Gophers’ Vega makes Purdue pay for hesitation

Sarah Mitchell

As a collegiate wrestling prospect, Leroy Vega wanted to be loyal to his home state. But the 125-pounder from Portage, Ind. was overlooked by one of the state’s top wrestling schools — Purdue.
“I would have gone there, but they didn’t recruit me,” Vega said.
Boilermakers coach Jessie Reyes said during Vega’s final year of high school, it didn’t appear as though Vega, who has climbed to No. 10 in the polls with the Gophers, would have a productive career at Purdue.
“We recruited him at the latest signing date because the weights were different then,” Reyes said. “He would have wrestled at 118, and we didn’t think he would be big enough. By that time Minnesota was already recruiting him.”
Instead, the Boilermakers signed Jason Silverstein (No. 12). During their match on Friday, however, Vega showed the Boilermakers how costly their hesitation was by defeating Silverstein 5-3.
“(Vega) turned out to be good,” Reyes said. “But we think Silverstein is better.”

Face in the crowd
Tim Hartung was a face in the crowd on more than one occasion over the weekend. Besides being just a spectator at the team’s season ending dual meet at Northwestern on Sunday (the Wildcats forfeited at 197 pounds), the Gophers senior found his mugshot in Sports Illustrated’s weekly feature, Faces in the Crowd.
The Feb. 22 issue recognized the NCAA champion for his growing win streak and flawless season. Hartung has strung together 46 straight victories, while going undefeated this season at 31-0.
Losing Face
The reputation as a predator seems to be slipping away from No. 3 Iowa. The once unbreakable Hawkeyes dropped their fourth dual meet of the season on Sunday, a 26-11 road loss to top-ranked Oklahoma State.
With 165-pound Ben Uker and heavyweight Wes Hand (No. 3) out of the lineup, Hawkeyes coach Jim Zalesky moved several of his grapplers up a weight. Zalesky’s strategy failed, however, as the Cowboys claimed wins in seven weight classes and earned their 68th straight dual meet victory.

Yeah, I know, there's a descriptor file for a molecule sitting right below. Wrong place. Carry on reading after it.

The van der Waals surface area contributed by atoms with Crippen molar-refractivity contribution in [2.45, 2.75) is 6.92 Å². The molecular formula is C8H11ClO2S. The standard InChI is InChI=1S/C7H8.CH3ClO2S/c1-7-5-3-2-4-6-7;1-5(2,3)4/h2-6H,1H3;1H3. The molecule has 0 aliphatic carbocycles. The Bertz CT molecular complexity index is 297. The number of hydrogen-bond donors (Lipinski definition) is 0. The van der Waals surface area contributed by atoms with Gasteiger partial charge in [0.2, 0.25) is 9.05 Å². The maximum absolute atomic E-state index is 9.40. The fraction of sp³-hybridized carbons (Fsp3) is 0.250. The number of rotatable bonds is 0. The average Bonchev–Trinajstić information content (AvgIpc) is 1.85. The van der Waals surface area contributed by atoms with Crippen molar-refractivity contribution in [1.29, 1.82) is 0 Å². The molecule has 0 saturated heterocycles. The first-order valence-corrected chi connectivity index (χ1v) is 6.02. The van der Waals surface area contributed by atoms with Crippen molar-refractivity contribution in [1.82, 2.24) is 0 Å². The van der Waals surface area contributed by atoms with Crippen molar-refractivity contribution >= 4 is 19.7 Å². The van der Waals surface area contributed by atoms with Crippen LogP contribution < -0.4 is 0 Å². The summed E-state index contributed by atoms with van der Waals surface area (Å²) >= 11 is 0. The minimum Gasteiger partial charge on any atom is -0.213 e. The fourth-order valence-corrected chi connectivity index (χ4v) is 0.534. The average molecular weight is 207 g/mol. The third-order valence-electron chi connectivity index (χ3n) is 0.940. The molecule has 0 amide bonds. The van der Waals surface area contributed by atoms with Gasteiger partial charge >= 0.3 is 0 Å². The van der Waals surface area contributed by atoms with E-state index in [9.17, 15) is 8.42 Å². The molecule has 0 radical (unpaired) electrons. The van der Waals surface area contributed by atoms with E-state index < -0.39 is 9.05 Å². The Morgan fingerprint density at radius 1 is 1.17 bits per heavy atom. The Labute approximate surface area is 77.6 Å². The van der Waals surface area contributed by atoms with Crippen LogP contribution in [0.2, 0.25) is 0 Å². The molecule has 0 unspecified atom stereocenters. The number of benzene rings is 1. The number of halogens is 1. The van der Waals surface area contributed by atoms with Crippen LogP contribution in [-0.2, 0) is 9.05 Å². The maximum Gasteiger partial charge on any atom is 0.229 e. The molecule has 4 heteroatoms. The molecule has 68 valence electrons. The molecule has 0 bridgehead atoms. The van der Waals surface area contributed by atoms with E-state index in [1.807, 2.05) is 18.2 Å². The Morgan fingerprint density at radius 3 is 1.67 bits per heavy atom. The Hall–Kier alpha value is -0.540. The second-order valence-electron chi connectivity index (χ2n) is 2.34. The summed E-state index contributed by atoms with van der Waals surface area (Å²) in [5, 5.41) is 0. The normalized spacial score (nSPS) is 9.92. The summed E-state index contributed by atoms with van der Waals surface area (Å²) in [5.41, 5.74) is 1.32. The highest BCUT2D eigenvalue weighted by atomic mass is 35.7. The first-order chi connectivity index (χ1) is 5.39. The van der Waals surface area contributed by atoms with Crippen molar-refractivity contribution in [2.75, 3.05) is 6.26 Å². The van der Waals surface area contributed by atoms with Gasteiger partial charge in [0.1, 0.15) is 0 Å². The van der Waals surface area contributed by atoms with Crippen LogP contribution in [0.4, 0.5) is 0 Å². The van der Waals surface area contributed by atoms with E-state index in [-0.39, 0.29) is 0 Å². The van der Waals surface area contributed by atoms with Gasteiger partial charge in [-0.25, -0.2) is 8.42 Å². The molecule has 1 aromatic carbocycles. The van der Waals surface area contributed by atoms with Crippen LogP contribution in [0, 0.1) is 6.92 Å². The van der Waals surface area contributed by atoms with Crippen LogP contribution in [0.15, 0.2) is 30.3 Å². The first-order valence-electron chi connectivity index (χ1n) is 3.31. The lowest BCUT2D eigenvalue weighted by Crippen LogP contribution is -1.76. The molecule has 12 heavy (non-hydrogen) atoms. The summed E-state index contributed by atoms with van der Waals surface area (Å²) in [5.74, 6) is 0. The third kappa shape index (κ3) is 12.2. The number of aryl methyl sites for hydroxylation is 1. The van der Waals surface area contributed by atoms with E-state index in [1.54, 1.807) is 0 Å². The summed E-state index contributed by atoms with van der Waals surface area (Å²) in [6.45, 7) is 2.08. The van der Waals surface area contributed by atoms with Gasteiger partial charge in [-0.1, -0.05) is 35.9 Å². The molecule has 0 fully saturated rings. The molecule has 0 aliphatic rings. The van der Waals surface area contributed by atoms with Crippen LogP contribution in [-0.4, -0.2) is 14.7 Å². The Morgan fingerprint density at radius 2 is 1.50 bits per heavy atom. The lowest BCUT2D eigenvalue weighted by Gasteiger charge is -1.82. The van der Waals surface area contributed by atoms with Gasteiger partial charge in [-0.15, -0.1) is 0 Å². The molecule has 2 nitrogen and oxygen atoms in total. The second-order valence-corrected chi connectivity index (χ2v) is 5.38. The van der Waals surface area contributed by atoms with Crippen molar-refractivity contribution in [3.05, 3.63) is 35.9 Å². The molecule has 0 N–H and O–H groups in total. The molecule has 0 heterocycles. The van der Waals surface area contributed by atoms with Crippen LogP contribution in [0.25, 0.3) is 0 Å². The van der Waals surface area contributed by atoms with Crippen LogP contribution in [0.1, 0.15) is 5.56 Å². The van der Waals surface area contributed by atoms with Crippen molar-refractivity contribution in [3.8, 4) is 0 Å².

The 1998-99 Hawkeyes ended the regular season with records of 13-4 overall and 7-3 in the Big Ten. The last time Iowa suffered four defeats in one season was in 1973 under coach Gary Kurdelmeier, when the Hawkeyes went 10-4-2.

The new Iowa
By defeating the Hawkeyes twice this season, Minnesota (18-2, 9-0) replaced Iowa as the conference power.
“Minnesota came in here to prove a point and I told my team (we) couldn’t be intimidated,” said Reyes of his team’s 37-3 loss to the Gophers on Friday. “But that’s what happened. After a couple of weights, there was a domino effect.”
Reyes was disappointed with the performance of his team. The Boilermakers claimed one weight class, when Minnesota freshman Matt Kraft lost a 4-2 decision to the Boilermakers’ 19th-ranked James Crnich. Reyes said with the exception of his bigger wrestlers, Purdue should have posted a better score.
“As for 184, 197 and heavyweight, we’re out of experience, out of horse,” Reyes said. “Minnesota’s a good team, but we made them look better than what they are.”